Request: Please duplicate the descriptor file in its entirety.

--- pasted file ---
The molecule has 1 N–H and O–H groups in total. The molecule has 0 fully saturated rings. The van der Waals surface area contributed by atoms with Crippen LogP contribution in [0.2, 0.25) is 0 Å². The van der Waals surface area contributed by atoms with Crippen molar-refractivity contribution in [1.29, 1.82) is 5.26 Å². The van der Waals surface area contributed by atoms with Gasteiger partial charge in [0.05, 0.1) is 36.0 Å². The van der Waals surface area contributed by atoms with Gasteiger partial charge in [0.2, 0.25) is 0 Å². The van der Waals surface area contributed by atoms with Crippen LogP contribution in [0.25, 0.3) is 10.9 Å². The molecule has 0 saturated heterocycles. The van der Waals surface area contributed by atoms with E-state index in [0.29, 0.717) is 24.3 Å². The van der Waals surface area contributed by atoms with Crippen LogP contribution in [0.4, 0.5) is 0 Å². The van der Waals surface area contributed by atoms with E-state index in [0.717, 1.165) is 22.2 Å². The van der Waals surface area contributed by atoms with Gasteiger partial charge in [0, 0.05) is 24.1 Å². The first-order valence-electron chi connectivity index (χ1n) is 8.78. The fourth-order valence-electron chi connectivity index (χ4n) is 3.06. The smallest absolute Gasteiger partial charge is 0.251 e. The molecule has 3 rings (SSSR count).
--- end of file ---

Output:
The molecule has 1 N–H and O–H groups in total. The molecule has 0 fully saturated rings. The van der Waals surface area contributed by atoms with Crippen LogP contribution in [0.2, 0.25) is 0 Å². The van der Waals surface area contributed by atoms with Crippen molar-refractivity contribution in [1.29, 1.82) is 5.26 Å². The van der Waals surface area contributed by atoms with Gasteiger partial charge in [0.05, 0.1) is 36.0 Å². The van der Waals surface area contributed by atoms with Gasteiger partial charge in [0.2, 0.25) is 0 Å². The van der Waals surface area contributed by atoms with Crippen LogP contribution in [0.25, 0.3) is 10.9 Å². The molecule has 0 saturated heterocycles. The van der Waals surface area contributed by atoms with E-state index in [0.29, 0.717) is 24.3 Å². The van der Waals surface area contributed by atoms with Crippen LogP contribution in [0.4, 0.5) is 0 Å². The van der Waals surface area contributed by atoms with E-state index in [0.717, 1.165) is 22.2 Å². The van der Waals surface area contributed by atoms with Gasteiger partial charge in [0, 0.05) is 24.1 Å². The first-order valence-electron chi connectivity index (χ1n) is 8.78. The fourth-order valence-electron chi connectivity index (χ4n) is 3.06. The smallest absolute Gasteiger partial charge is 0.251 e. The molecule has 3 rings (SSSR count).